Unemployment Benefits Go Unclaimed More Often Than They Are Overpaid: Study

Critics have derided the federal government for being wasteful when it comes to unemployment benefits, but the reality is that it's much more common for jobless benefits to go unclaimed than to be wasted.

Only half of eligible unemployed Americans during the most recent recession actually collected unemployment benefits, according to a new analysis by the Federal Reserve Bank of St. Louis. And over the past 22 years, only one-third of those eligible for jobless benefits collected them on average.

If everyone that qualified for unemployment benefits in 2009 collected them, then the government would have spent $108 billion more on jobless benefits that year: That's roughly 10 times more than the $11 billion that the government overpaid in jobless benefits that year, according to the analysis.

The difference is striking, considering the recent controversy surrounding overpayment of unemployment benefits. The government overpaid about $14 billion in unemployment benefits last year, according to Labor Department data cited by CNNMoney. Some recipients have included prisoners, dead people, retired public workers, and the employed.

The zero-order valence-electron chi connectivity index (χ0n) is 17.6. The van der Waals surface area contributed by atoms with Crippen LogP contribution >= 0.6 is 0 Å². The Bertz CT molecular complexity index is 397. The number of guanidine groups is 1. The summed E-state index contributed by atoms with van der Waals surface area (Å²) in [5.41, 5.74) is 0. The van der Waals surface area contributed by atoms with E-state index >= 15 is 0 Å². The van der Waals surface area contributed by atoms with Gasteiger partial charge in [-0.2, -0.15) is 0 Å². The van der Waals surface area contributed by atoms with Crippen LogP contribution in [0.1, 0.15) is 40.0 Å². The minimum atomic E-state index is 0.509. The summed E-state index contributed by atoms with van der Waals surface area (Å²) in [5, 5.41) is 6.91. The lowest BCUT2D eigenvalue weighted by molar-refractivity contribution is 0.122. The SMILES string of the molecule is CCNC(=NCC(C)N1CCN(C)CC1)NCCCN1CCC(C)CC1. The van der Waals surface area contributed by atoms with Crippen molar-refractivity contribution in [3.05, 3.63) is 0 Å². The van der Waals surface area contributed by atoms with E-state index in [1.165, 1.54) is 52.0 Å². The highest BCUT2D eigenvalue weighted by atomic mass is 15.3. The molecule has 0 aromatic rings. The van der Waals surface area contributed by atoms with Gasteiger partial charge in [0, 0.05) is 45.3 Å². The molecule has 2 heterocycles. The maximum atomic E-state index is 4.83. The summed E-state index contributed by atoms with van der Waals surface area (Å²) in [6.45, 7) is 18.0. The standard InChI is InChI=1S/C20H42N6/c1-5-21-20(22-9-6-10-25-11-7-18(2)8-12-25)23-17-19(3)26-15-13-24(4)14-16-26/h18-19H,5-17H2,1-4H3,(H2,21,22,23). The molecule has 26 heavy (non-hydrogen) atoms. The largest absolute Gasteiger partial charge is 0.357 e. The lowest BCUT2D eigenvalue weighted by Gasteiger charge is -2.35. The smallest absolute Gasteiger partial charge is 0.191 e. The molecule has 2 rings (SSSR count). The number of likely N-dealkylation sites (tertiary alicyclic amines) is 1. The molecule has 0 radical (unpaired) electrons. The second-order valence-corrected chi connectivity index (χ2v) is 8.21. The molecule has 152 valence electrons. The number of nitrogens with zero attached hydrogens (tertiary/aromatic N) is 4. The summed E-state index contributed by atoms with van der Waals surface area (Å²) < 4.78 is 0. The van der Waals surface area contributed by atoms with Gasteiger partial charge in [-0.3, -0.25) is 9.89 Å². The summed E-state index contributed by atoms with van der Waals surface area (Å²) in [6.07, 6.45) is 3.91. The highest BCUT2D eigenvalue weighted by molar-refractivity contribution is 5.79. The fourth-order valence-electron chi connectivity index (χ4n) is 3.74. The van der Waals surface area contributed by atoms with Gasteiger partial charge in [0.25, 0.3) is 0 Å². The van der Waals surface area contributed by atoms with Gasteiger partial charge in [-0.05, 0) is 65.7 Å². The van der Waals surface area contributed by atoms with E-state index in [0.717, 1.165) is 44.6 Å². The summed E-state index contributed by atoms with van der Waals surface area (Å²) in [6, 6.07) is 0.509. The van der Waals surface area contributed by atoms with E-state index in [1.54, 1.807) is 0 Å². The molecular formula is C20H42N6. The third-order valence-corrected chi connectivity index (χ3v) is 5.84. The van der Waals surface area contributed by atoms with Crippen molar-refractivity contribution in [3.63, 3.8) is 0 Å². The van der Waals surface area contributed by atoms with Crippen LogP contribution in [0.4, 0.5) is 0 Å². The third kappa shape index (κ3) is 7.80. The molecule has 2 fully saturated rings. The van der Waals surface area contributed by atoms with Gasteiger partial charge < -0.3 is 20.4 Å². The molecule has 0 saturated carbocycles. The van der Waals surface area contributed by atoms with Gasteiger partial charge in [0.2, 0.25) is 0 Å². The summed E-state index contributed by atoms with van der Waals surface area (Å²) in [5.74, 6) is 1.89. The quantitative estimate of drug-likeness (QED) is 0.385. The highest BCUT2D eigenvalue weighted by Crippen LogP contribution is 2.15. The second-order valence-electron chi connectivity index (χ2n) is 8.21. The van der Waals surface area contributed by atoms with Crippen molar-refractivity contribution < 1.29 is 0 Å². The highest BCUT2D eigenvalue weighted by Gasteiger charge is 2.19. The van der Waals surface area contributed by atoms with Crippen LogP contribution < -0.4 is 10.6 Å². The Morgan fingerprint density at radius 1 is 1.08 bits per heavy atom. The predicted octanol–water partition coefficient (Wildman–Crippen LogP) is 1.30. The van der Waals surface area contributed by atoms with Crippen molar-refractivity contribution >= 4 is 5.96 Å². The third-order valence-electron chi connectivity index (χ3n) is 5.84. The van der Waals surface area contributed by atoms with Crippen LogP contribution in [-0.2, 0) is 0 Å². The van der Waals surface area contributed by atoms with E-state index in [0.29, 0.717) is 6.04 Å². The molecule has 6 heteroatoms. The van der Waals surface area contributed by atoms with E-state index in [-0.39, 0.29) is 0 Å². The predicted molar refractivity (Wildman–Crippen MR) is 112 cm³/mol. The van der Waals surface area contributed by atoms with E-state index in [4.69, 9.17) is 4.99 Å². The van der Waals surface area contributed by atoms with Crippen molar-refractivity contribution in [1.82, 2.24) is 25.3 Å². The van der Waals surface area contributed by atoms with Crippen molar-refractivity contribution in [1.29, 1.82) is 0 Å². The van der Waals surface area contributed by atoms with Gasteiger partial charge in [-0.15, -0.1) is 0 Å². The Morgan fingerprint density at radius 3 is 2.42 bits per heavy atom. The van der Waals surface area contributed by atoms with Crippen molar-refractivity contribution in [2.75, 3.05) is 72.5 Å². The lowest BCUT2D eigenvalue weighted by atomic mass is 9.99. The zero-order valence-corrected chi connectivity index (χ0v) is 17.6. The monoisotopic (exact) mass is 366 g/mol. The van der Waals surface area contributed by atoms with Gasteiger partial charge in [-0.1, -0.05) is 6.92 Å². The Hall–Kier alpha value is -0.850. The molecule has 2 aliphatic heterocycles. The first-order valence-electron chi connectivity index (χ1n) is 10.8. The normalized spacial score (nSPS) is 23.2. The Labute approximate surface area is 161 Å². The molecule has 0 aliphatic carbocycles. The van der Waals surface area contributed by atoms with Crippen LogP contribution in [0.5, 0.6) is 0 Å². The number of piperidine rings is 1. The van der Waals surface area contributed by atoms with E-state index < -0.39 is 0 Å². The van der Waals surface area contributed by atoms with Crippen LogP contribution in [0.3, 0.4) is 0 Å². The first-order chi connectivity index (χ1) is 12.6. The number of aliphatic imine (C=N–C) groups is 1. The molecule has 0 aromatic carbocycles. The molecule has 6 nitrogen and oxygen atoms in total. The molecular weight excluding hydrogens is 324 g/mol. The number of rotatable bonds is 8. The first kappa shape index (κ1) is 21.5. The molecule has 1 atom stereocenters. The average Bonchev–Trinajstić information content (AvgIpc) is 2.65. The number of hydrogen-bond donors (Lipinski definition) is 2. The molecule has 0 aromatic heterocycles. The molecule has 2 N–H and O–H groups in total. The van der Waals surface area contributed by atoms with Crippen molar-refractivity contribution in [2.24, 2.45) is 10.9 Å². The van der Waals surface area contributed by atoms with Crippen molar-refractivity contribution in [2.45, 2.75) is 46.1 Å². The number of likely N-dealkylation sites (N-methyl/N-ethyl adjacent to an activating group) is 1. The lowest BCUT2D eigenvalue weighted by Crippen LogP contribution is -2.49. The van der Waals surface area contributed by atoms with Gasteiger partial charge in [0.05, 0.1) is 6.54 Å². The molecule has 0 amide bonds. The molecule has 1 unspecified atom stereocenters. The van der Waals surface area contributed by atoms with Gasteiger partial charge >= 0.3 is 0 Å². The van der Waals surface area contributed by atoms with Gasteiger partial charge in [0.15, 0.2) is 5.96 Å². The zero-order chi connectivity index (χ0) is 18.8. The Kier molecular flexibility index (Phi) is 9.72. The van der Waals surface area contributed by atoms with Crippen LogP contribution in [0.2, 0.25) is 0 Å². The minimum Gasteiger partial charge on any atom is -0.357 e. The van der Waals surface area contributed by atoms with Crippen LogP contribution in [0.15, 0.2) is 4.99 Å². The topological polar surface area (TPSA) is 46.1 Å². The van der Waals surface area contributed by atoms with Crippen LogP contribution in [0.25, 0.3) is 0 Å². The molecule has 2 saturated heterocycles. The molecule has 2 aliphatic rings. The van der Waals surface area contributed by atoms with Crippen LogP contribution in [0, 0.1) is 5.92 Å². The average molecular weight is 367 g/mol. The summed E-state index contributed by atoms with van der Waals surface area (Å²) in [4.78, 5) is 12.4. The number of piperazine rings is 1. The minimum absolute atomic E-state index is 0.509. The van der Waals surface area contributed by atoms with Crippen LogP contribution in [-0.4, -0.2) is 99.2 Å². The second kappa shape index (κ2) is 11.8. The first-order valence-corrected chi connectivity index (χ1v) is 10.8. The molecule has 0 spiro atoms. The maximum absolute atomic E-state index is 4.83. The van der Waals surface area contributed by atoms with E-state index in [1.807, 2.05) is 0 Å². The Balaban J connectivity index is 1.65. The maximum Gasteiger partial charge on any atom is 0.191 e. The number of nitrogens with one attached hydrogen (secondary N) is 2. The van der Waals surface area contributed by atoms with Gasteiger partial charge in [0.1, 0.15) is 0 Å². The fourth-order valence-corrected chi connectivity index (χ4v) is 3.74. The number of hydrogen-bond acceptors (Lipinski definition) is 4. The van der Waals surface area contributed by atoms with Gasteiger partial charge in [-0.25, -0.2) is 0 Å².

In addition, 2,362 millionaires received unemployment benefits in 2009. Though the figure may seem outrageous, it amounted to only 0.02 percent of all unemployment benefit income, according to the Congressional Research Service. Still, Congressional Republicans have seized on the findings to advocate for ending unemployment benefits for millionaires. But unemployment benefits are a form of insurance, and more than nine in ten unemployment benefit recipients in 2009 lived in households with annual incomes of less than $100,000 per year, according to the Congressional Research Service.



People Improperly Getting Unemployment Benefits